Within a year the scene had shifted. The album was now the thing and the Move were locked into singles success. They made some great 45s but never managed to, or maybe did not want to, produce a concept album/rock opera. Roy Wood never seemed the most confident of men. As he became the leader of first the Move, then E.L.O. and Wizzard he hid himself behind increasing facial hair and ridiculous costumes. His run of singles with the Move compare with the best of British music at this time and he deserves a higher regard than he has. Still, if you need to hear the Move it’s a “Best Of” collection that will do the trick.

The original line-up of the Move splintered. Ace left, then Trevor Burton and finally Carl. The hits kept on coming for Roy Wood though. Trevor Burton formed Balls, another Birmingham supergroup involving Denny Laine, Steve Gibbons and others. Tony Secunda hustled a big advance, hired the great producer Jimmy Miller and the band went to a country cottage with the intention of “getting it together”. They only got very high for a long time and by the time “Fight For My Country was released the band had split. The song is an overblown epic of muscular peacenik psychedelia. Hey, they are Brummies, it was never going to be anything else. I had forgotten this song for over 30 years and it’s a cracker.

Years later I was visiting friends in Birmingham. We went for a beer at Sunday lunchtime and Trevor Burton was playing a set at the local pub. Usually a weekend in Brum involved smoking a lot of dope and listening to a lot of reggae, not much else. (Don’t knock it…it’s a thing). On returning to London my mates were impressed at the quality of entertainment provided by the neighbourhood boozer. Good memories of the Move and their very acceptable pop music.

My head’s attracted to a magnetic wave of sound.

Roy Wood does not get the place in the Britrock scrapbook he deserves. He missed the great pop art splurge of 1965-66 which produced figures still considered (rightly) iconic. As these bands went to the country to “get it together” he was busy writing  & playing on 9 hit singles. He is best remembered for a Xmas hit from a couple of bands down the line. His “real” band, the Move, made some great pop singles. His less successful contemporaries have their records recycled & re-packaged as Freakbeat or pop-psyche while his Top 10 records are overlooked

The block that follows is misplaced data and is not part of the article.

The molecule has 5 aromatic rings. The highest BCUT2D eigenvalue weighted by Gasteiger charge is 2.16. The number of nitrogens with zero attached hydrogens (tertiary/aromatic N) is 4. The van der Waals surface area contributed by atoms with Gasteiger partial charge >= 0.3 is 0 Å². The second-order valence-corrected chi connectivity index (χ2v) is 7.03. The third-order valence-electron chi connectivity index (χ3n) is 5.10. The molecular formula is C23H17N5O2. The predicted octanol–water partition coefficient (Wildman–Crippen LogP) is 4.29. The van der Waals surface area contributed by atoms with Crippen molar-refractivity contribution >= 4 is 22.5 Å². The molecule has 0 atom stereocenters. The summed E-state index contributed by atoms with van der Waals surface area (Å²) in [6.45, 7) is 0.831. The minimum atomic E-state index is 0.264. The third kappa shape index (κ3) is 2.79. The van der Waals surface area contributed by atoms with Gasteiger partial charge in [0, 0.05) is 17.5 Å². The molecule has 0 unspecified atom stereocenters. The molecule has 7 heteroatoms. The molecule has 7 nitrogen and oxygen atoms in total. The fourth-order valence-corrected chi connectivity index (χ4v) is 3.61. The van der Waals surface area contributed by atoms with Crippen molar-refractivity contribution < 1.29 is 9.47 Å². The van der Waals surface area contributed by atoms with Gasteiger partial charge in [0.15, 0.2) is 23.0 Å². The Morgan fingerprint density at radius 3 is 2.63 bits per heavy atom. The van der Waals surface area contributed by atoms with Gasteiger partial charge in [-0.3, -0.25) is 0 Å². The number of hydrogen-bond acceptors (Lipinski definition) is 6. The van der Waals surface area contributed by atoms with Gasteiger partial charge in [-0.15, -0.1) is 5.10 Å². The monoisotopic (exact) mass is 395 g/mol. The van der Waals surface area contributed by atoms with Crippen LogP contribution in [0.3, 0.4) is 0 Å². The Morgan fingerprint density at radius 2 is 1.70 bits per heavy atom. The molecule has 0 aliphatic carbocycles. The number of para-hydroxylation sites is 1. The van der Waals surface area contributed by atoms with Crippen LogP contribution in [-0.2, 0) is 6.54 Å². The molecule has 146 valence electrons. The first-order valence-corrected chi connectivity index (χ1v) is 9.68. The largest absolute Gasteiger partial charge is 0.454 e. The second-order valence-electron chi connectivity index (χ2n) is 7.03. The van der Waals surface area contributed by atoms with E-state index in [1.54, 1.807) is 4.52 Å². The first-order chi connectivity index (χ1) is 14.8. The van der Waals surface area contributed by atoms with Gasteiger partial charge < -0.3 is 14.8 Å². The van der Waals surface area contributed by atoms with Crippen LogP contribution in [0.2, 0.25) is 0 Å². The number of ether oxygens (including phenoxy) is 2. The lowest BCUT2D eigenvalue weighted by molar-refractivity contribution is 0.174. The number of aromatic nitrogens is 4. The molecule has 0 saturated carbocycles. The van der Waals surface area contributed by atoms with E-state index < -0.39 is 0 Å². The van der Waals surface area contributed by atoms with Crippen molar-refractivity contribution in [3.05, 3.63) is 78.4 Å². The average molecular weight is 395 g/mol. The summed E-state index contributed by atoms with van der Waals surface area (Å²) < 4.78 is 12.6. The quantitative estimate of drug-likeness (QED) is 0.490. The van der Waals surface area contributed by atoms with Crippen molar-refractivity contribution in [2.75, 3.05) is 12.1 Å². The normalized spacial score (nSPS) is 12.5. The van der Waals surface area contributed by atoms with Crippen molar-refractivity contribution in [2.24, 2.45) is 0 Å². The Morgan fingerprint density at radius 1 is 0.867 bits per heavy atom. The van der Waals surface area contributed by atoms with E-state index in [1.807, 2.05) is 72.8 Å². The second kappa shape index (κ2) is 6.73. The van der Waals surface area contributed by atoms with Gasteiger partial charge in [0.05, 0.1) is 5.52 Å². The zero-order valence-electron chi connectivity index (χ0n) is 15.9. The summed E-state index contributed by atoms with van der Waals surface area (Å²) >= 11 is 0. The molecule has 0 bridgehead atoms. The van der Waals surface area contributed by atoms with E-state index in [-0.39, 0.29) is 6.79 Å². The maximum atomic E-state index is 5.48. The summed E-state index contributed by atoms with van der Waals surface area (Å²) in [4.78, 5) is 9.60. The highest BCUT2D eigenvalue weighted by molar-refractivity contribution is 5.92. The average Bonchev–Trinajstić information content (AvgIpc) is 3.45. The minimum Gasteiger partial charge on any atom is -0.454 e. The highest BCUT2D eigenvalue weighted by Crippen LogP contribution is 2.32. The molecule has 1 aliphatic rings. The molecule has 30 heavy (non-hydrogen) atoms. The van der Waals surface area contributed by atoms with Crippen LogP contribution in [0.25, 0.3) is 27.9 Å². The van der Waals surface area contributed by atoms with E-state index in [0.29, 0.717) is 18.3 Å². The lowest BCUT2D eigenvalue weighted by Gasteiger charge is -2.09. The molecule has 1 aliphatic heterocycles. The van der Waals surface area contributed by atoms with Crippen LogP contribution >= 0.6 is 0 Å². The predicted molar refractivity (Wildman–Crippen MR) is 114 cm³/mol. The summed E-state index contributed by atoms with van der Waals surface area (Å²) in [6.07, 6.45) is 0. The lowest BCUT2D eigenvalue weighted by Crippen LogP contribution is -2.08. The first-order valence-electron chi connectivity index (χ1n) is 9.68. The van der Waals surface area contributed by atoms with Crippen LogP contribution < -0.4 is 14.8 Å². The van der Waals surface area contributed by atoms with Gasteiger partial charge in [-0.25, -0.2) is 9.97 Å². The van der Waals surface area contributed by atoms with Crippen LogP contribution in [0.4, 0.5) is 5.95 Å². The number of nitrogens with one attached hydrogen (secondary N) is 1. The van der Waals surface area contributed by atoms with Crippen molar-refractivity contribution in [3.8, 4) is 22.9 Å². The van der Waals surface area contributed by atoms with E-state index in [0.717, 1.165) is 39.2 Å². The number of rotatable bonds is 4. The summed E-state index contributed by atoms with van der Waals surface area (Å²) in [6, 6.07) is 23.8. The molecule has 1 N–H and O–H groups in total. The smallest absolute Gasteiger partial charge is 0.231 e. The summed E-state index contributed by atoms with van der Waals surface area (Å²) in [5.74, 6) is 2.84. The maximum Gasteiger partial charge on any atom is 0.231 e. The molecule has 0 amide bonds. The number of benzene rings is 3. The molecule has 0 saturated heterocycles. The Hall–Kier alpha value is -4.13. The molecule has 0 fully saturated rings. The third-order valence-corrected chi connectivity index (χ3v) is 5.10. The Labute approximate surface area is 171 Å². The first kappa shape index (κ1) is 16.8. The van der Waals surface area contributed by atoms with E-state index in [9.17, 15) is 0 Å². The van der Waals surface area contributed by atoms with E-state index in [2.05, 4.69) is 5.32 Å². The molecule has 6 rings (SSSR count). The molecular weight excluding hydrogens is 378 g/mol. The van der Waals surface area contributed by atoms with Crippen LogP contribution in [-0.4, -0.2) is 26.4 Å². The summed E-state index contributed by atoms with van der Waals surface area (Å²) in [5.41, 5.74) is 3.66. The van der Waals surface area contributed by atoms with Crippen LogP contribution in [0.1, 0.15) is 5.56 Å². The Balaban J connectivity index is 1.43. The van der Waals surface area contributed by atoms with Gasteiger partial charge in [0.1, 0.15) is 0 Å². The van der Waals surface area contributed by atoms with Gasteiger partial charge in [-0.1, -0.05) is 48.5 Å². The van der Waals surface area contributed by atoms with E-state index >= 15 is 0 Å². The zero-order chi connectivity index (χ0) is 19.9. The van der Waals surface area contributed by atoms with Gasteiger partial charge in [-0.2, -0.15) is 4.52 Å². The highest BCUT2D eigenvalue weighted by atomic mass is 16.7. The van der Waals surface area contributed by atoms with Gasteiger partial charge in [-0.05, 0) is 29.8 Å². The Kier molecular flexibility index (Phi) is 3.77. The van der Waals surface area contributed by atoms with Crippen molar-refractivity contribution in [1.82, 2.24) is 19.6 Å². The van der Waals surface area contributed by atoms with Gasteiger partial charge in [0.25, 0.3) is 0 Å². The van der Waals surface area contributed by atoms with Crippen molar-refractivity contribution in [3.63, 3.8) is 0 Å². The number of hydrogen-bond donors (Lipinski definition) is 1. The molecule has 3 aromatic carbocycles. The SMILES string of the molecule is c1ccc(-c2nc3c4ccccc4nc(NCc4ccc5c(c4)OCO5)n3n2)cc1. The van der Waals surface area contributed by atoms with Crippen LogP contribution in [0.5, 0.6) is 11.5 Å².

I love this clip. Roy in dodgy crusader chic, the rest of the band in their Carnaby finery. Except for the T-shirted Bev Bevan ,quietly planning world domination for E.L.O. Despite having a free hand at I Was Lord Kitchener’s Valet, Ace & Trevor still look like the Brummie  rough boys they were. Ace Kefford was not long for the band. Off to an unsuccessful solo career. Carl Wayne had originally been the lead singer, he had always had a touch of the cabaret act about him. Roy’s songs became the 45 releases & Wayne pretty much became the “Bez” of the band. He hung around though, knowing a good thing when he saw it.

“Fire Brigade” was the 4th in this run of hits. The first two were lyrically psychedelic, all 3 were musically muscular pop. “Fire Brigade” was the most poptastic yet. Their shyster manager Tony Secunda was fond of a publicity stunt to keep the group in the public eye. As they became more established this became less necessary. However the very next single bombed.

Was it because Carl sang lead ? Was it the Move trying to go “Heavy” ? Whatever, it was a great song. A few years later when we had a Regal Zonophone collection it was this track which got played. Other Move singles raced up the charts. This one just never gathered any momentum. The next single “Blackberry Way” was their only #1. So “Wild Tiger Woman”, a lost pop hit of the 60s. Play it again, it rocks.

Wood hooked up with Jeff Lynne from the Idle Race , an unsuccessful Brummie band. The Move were now down to 3 members & they were all planning the next stage of their career. A band using a classical string section, the Electric Light Orchestra. There is a fascinating clip for the single “Tonight” but it is not comparable to the rather astounding final 45 release by the Move.

The b-side “Do Ya” is pure E.L.O .only better. The Move had never made a name for themselves in the USA. It was this song which gave Jeff Lynne an entry there. What the hell is going on in this video ? “California Man”  is pure Rock n Roll pastiche, a style Wood used increasingly for the rest of his records. Touched by the brush of Glam the expanded band just look a mess. The contrast between the rock threads and the 70s hair, Wood , forsaking the guitar so that he could roll around on the floor while pretending to play the saxophone. the saving grace of the whole dog’s dinner is that it is a great vibrant single.

Joe Boyd, producer & all-round music man, in his very readable memoir “White Bicycles”, was very impressed with the early Move. A successful residency at the Marquee led to consideration that the band could replace Pink Floyd as residents at the hippie UFO club. How different would things have been if this had happened ? Instead the band chose the road to Top Of the Pops.The quote at the end of the clip from Rolling Stone is a fair way to end this. I might come back to Wizzard because I quite liked them. I will leave though by underlining the quote & repeating that the Move have been underrated for too long.